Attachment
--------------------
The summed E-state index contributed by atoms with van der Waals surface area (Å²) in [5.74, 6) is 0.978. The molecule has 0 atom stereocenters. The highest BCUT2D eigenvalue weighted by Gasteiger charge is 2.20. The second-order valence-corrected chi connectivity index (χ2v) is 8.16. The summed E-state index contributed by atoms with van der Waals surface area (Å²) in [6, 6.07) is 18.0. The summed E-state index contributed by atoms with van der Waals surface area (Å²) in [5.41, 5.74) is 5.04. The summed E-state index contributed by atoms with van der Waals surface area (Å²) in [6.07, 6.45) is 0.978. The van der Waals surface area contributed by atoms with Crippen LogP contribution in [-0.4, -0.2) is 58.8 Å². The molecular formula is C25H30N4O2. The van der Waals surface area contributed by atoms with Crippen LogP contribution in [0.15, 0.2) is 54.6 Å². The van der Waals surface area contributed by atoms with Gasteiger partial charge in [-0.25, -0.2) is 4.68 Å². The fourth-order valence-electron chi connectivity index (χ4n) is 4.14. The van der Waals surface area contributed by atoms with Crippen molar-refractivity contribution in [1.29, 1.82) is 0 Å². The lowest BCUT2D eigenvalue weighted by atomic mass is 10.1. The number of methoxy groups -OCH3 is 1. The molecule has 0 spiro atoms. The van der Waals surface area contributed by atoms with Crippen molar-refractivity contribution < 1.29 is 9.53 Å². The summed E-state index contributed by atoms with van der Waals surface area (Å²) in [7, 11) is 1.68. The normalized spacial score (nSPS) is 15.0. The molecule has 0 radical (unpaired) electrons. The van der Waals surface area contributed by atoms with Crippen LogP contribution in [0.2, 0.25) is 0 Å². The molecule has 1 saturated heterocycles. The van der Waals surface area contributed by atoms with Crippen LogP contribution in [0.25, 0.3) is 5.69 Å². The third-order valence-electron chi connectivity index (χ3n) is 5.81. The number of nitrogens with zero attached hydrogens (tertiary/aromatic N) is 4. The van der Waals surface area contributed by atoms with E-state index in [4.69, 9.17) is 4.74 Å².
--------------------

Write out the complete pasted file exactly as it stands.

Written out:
The summed E-state index contributed by atoms with van der Waals surface area (Å²) in [5.74, 6) is 0.978. The molecule has 0 atom stereocenters. The highest BCUT2D eigenvalue weighted by Gasteiger charge is 2.20. The second-order valence-corrected chi connectivity index (χ2v) is 8.16. The summed E-state index contributed by atoms with van der Waals surface area (Å²) in [6, 6.07) is 18.0. The summed E-state index contributed by atoms with van der Waals surface area (Å²) in [5.41, 5.74) is 5.04. The summed E-state index contributed by atoms with van der Waals surface area (Å²) in [6.07, 6.45) is 0.978. The van der Waals surface area contributed by atoms with Crippen LogP contribution in [-0.4, -0.2) is 58.8 Å². The molecular formula is C25H30N4O2. The van der Waals surface area contributed by atoms with Crippen LogP contribution in [0.15, 0.2) is 54.6 Å². The van der Waals surface area contributed by atoms with Gasteiger partial charge in [-0.25, -0.2) is 4.68 Å². The fourth-order valence-electron chi connectivity index (χ4n) is 4.14. The van der Waals surface area contributed by atoms with Crippen molar-refractivity contribution in [1.29, 1.82) is 0 Å². The lowest BCUT2D eigenvalue weighted by atomic mass is 10.1. The number of methoxy groups -OCH3 is 1. The molecule has 0 spiro atoms. The van der Waals surface area contributed by atoms with Crippen molar-refractivity contribution < 1.29 is 9.53 Å². The summed E-state index contributed by atoms with van der Waals surface area (Å²) in [7, 11) is 1.68. The normalized spacial score (nSPS) is 15.0. The molecule has 0 radical (unpaired) electrons. The van der Waals surface area contributed by atoms with Crippen LogP contribution in [0.2, 0.25) is 0 Å². The molecule has 1 saturated heterocycles. The van der Waals surface area contributed by atoms with Crippen LogP contribution in [0.25, 0.3) is 5.69 Å². The third-order valence-electron chi connectivity index (χ3n) is 5.81. The number of nitrogens with zero attached hydrogens (tertiary/aromatic N) is 4. The van der Waals surface area contributed by atoms with E-state index in [4.69, 9.17) is 4.74 Å².